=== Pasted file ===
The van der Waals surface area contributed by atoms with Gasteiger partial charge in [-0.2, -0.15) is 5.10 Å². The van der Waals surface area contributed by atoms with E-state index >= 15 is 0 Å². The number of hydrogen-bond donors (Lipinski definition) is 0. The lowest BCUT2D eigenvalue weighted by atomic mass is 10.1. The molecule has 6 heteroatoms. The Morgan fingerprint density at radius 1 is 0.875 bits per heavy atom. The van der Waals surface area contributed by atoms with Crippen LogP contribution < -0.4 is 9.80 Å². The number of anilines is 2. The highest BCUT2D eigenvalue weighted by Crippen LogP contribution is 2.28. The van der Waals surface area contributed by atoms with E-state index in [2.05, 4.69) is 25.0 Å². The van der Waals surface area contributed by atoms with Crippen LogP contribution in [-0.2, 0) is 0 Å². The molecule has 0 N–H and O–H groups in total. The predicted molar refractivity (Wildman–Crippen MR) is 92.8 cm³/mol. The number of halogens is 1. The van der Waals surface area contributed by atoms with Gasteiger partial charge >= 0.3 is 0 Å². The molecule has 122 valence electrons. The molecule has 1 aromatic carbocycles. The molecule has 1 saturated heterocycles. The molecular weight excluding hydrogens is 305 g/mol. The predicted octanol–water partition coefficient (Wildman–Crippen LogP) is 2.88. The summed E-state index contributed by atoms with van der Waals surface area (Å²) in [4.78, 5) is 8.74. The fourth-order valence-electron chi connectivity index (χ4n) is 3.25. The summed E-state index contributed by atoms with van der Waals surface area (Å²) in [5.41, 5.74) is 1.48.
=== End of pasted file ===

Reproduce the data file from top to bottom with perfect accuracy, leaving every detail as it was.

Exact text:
The van der Waals surface area contributed by atoms with Gasteiger partial charge in [-0.2, -0.15) is 5.10 Å². The van der Waals surface area contributed by atoms with E-state index >= 15 is 0 Å². The number of hydrogen-bond donors (Lipinski definition) is 0. The lowest BCUT2D eigenvalue weighted by atomic mass is 10.1. The molecule has 6 heteroatoms. The Morgan fingerprint density at radius 1 is 0.875 bits per heavy atom. The van der Waals surface area contributed by atoms with Crippen LogP contribution < -0.4 is 9.80 Å². The number of anilines is 2. The highest BCUT2D eigenvalue weighted by Crippen LogP contribution is 2.28. The van der Waals surface area contributed by atoms with E-state index in [2.05, 4.69) is 25.0 Å². The van der Waals surface area contributed by atoms with Crippen LogP contribution in [-0.2, 0) is 0 Å². The molecule has 0 N–H and O–H groups in total. The predicted molar refractivity (Wildman–Crippen MR) is 92.8 cm³/mol. The number of halogens is 1. The van der Waals surface area contributed by atoms with Gasteiger partial charge >= 0.3 is 0 Å². The molecule has 122 valence electrons. The molecule has 1 aromatic carbocycles. The molecule has 1 saturated heterocycles. The molecular weight excluding hydrogens is 305 g/mol. The predicted octanol–water partition coefficient (Wildman–Crippen LogP) is 2.88. The summed E-state index contributed by atoms with van der Waals surface area (Å²) in [4.78, 5) is 8.74. The fourth-order valence-electron chi connectivity index (χ4n) is 3.25. The summed E-state index contributed by atoms with van der Waals surface area (Å²) in [5.41, 5.74) is 1.48.